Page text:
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Miranda Richardson

Miranda Richardson trained at the Bristol Old Vic Theatre School and subsequently performed in plays by Terry Johnson, Edward Albee, David Mamet, Sam Shepherd, Harold Pinter and Wallace Shawn.

She made her first impression on film audiences in Mike Newell’s Dance with a Stranger (1985). Her first US production was Steven Spielberg’s Empire Of The Sun (1987). In 1992 Miranda’s performances in three films under three different directors – The Crying Game (Neil Jordan), Enchanted April (Newell) and Damage (Louis Malle) – garnered her the New York Critics Circle Award for Best Supporting Actress of the year; she also received a Golden Globe Award for Enchanted April and an Oscar nomination for Damage. She soon earned a second Oscar Nomination for her portrayal of Vivienne Haigh-Wood, the wife of poet T S Eliot, in Tom & Viv (1994).

Miranda’s recent films include Sleepy Hollow (1999), The Hours (2002), Spider (2002) and Harry Potter and the Goblet of Fire (2005), her third collaboration with Newell, Nicolas Roeg’s Puffball (2007) and Young Victoria (2007). In 2009 she appeared in Dagenham Girls, playing Barbara Castle and in Wally Shawn’s Grasses of a Thousand Colours at The Royal Court. In 2010 and 2011 she filmed World Without End in Hungary based on Ken Follett’s historical novel and Tom Stoppard’s adaptation of Ford Madox Ford’s Parades End. Her most recent film is Amma Asante's Belle.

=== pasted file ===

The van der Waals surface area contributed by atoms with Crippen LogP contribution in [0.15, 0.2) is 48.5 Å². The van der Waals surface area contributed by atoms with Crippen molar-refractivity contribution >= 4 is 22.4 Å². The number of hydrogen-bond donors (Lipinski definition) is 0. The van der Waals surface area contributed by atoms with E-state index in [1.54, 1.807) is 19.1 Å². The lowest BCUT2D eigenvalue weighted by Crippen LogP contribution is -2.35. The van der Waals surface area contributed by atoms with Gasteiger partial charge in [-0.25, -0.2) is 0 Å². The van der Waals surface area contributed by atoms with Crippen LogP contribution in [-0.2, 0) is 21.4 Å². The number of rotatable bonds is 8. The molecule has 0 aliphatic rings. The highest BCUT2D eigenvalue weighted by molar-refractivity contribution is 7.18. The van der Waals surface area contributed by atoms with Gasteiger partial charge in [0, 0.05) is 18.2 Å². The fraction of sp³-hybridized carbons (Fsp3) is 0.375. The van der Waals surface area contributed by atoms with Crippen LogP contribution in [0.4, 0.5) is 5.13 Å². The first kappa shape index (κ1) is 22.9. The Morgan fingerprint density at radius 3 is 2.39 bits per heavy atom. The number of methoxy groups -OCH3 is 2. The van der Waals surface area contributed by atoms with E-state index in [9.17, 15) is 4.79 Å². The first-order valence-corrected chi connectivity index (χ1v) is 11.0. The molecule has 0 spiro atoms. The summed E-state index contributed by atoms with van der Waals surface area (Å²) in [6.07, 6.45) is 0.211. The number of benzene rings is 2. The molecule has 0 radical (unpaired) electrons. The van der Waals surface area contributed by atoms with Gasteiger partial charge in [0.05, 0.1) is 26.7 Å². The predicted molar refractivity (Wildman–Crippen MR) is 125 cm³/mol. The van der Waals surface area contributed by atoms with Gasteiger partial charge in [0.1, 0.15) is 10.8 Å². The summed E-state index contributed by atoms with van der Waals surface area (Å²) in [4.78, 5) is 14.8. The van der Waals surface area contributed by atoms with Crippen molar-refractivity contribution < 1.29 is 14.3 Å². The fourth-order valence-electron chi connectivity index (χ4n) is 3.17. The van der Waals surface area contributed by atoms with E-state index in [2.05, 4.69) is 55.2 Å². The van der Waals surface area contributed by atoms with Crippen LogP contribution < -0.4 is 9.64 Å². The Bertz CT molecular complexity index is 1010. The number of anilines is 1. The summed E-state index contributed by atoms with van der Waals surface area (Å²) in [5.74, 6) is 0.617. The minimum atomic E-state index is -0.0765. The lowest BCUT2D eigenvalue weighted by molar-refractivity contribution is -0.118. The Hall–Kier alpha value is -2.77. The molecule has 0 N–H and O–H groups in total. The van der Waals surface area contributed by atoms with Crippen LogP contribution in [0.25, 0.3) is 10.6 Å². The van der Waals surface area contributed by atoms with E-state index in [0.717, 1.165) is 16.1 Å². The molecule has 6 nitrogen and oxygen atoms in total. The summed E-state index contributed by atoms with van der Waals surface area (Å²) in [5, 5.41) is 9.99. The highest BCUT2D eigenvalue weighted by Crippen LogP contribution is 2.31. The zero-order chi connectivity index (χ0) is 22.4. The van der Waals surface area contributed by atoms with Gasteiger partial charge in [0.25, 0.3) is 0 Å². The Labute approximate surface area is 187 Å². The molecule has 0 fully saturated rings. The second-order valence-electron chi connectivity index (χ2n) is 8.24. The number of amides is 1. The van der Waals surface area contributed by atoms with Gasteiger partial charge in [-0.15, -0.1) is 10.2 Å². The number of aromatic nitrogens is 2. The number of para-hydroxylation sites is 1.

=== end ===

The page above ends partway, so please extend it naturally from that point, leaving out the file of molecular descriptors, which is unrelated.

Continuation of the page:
For television her performances include: Blackadder (1999); The Life and Times of Vivienne Vyle (2007) written by Jennifer Saunders, The Lost Prince and Gideon’s Daughter (2005). She has also starred as a main character in the successful US TV series ‘Rubicon’.

Miranda is Chairing the Women’s Prize for Fiction this year.

Miranda originally wanted to be a vet and today she surrounds herself with animals and would have more, if she didn’t feel guilty every time she leaves them to work.

Miranda is very focused on raising the awareness of animal welfare, both for domestic and wild animals. She is also keen to promote the importance of biodiversity within our ecosystems. Because of her commitment to these issues, she was a key speaker at the Icount Rally in London, in 2006, speaking out against climate change and appeared in the TV programmes Final Choice to Save about the threatened extinction of the Aye Aye lemur, and Extinct (WWF) championing the cause of Asian elephants.